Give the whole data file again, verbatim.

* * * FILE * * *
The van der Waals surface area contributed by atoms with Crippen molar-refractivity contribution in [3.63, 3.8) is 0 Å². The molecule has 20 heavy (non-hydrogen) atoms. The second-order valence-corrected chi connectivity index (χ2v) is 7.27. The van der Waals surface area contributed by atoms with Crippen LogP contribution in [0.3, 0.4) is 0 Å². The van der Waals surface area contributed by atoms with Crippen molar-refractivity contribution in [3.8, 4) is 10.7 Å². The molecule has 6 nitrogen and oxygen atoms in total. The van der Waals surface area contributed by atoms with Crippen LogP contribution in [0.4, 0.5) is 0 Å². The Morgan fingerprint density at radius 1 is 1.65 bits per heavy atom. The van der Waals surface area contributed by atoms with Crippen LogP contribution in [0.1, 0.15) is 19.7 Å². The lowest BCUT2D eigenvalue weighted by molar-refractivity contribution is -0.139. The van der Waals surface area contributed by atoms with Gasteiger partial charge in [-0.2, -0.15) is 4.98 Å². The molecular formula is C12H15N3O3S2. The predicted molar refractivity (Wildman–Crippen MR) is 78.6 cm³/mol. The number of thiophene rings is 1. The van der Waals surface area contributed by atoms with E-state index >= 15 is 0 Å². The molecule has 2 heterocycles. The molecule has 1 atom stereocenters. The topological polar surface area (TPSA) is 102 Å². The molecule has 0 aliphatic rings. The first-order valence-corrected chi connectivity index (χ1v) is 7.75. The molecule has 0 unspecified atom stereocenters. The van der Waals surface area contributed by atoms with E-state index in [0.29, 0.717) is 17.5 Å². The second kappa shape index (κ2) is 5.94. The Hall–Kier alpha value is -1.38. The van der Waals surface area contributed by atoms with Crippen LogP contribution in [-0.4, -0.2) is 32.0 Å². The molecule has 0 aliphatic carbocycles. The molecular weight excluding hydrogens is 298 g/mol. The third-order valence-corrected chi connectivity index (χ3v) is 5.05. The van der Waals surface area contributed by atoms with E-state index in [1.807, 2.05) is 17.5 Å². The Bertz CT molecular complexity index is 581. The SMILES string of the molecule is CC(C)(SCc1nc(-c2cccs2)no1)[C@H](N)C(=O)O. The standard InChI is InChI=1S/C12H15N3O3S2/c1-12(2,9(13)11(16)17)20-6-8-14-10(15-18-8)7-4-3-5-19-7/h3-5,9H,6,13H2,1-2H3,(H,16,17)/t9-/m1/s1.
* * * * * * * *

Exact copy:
The van der Waals surface area contributed by atoms with Crippen molar-refractivity contribution in [3.63, 3.8) is 0 Å². The molecule has 20 heavy (non-hydrogen) atoms. The second-order valence-corrected chi connectivity index (χ2v) is 7.27. The van der Waals surface area contributed by atoms with Crippen LogP contribution in [0.3, 0.4) is 0 Å². The van der Waals surface area contributed by atoms with Crippen molar-refractivity contribution in [3.8, 4) is 10.7 Å². The molecule has 6 nitrogen and oxygen atoms in total. The van der Waals surface area contributed by atoms with Crippen LogP contribution in [0.4, 0.5) is 0 Å². The Morgan fingerprint density at radius 1 is 1.65 bits per heavy atom. The van der Waals surface area contributed by atoms with Crippen LogP contribution in [0.1, 0.15) is 19.7 Å². The lowest BCUT2D eigenvalue weighted by molar-refractivity contribution is -0.139. The van der Waals surface area contributed by atoms with Gasteiger partial charge in [-0.2, -0.15) is 4.98 Å². The molecular formula is C12H15N3O3S2. The predicted molar refractivity (Wildman–Crippen MR) is 78.6 cm³/mol. The number of thiophene rings is 1. The van der Waals surface area contributed by atoms with E-state index >= 15 is 0 Å². The molecule has 2 heterocycles. The molecule has 1 atom stereocenters. The topological polar surface area (TPSA) is 102 Å². The molecule has 0 aliphatic rings. The first-order valence-corrected chi connectivity index (χ1v) is 7.75. The molecule has 0 unspecified atom stereocenters. The van der Waals surface area contributed by atoms with E-state index in [0.29, 0.717) is 17.5 Å². The second kappa shape index (κ2) is 5.94. The Hall–Kier alpha value is -1.38. The van der Waals surface area contributed by atoms with Crippen LogP contribution in [-0.4, -0.2) is 32.0 Å². The molecule has 0 aliphatic carbocycles. The molecular weight excluding hydrogens is 298 g/mol. The third-order valence-corrected chi connectivity index (χ3v) is 5.05. The van der Waals surface area contributed by atoms with E-state index in [1.807, 2.05) is 17.5 Å². The Bertz CT molecular complexity index is 581. The SMILES string of the molecule is CC(C)(SCc1nc(-c2cccs2)no1)[C@H](N)C(=O)O. The standard InChI is InChI=1S/C12H15N3O3S2/c1-12(2,9(13)11(16)17)20-6-8-14-10(15-18-8)7-4-3-5-19-7/h3-5,9H,6,13H2,1-2H3,(H,16,17)/t9-/m1/s1.